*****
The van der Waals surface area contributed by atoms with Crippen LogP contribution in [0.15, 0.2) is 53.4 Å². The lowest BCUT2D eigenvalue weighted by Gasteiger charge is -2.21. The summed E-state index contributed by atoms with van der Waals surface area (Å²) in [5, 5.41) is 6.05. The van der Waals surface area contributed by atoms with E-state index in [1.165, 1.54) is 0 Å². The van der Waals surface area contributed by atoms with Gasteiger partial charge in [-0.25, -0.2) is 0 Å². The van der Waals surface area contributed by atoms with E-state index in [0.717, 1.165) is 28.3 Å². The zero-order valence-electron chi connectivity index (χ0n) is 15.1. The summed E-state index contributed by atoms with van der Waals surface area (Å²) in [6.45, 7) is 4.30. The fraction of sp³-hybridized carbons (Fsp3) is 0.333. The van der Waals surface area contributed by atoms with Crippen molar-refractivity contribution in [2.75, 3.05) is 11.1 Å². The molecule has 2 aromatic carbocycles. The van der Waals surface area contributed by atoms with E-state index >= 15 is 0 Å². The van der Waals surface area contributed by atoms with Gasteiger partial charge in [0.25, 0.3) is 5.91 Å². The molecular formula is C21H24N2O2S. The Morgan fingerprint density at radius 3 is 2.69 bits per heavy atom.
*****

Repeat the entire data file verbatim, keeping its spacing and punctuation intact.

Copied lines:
The van der Waals surface area contributed by atoms with Crippen LogP contribution in [0.15, 0.2) is 53.4 Å². The lowest BCUT2D eigenvalue weighted by Gasteiger charge is -2.21. The summed E-state index contributed by atoms with van der Waals surface area (Å²) in [5, 5.41) is 6.05. The van der Waals surface area contributed by atoms with E-state index in [1.165, 1.54) is 0 Å². The van der Waals surface area contributed by atoms with Gasteiger partial charge in [-0.25, -0.2) is 0 Å². The van der Waals surface area contributed by atoms with E-state index in [0.717, 1.165) is 28.3 Å². The zero-order valence-electron chi connectivity index (χ0n) is 15.1. The summed E-state index contributed by atoms with van der Waals surface area (Å²) in [6.45, 7) is 4.30. The fraction of sp³-hybridized carbons (Fsp3) is 0.333. The van der Waals surface area contributed by atoms with Crippen molar-refractivity contribution in [2.75, 3.05) is 11.1 Å². The molecule has 2 aromatic carbocycles. The van der Waals surface area contributed by atoms with E-state index >= 15 is 0 Å². The van der Waals surface area contributed by atoms with Gasteiger partial charge in [0.25, 0.3) is 5.91 Å². The molecular formula is C21H24N2O2S. The Morgan fingerprint density at radius 3 is 2.69 bits per heavy atom.